Several weeks ago I decided to stop falling asleep to whatever audiobook I was currently listening to because I spent too much time the following morning figuring out where I drifted off to dreamland. In other words, what’s the last thing I remembered coherently before losing consciousness? So I switched to podcasts of a different nature that didn’t require as much of my brain engaged to follow along.
For example, I use Podcast Addict exclusively now for my podcast listening. I set the sleep timer to thirty minutes and then I review my playlist. I rearrange it, usually putting the shorter episodes at the top. Sometimes I just select on of Dr. Corey Olsen‘s Mythgard Academy Tolkien podcasts because they are always nearly two hours long and I can hop in and out of those without too much loss.
One podcast that I really like to fall asleep to, and re-listen to if I nod off too quickly, has been The History of Rome by Mike Duncan. Duncan started the podcast in 2007 so some of the first episode show their age (auditorially speaking). This week, I reached episodes 20 (a & b) related to the First Punic War. The oddest thing I heard last night was the Romans building walls around a city they were besieging because another army had arrived upon the field and now threatened and surrounded them. The Romans besieged while besieging. This is not going to end well (and unsurprisingly it did not).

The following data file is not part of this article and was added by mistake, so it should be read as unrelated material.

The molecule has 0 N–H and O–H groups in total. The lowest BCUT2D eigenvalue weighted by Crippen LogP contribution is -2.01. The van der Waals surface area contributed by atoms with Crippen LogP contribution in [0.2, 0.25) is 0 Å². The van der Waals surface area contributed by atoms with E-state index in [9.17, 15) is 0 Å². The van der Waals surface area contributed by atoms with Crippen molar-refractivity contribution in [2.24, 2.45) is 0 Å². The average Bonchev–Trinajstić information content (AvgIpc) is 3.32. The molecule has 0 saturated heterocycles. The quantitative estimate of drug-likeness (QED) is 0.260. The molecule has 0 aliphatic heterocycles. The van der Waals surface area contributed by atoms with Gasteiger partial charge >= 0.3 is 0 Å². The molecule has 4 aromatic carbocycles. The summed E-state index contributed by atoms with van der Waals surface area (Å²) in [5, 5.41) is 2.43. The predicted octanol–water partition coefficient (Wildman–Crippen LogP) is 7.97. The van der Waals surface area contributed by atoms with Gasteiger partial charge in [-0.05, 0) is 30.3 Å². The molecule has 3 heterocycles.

Aside from the Stuff You Missed In History Class podcast, I hadn’t been listening to any other history podcasts. But I enjoyed both of these quite a bit, which got me looking for more history related listening. This week, I’m testing out three new podcasts, one of them the current endeavor of Mike Duncan, called Revolutions.
I found a short fifteen minute history podcast produced by the University of Texas at Austin. I’m on the third episode but not sure I’ll continue. I’ll give it a couple more before unsubscribing.
I have high hopes for Ben Franklin’s World, I just hope they are not all interviews. The first three episodes are inaugural introductory interviews.
All of these history podcasts have hundreds of episodes under their collective belts so I have a dearth of listening available and won’t need to resort to counting sheep or backwards from one hundred to transition to dream land successfully.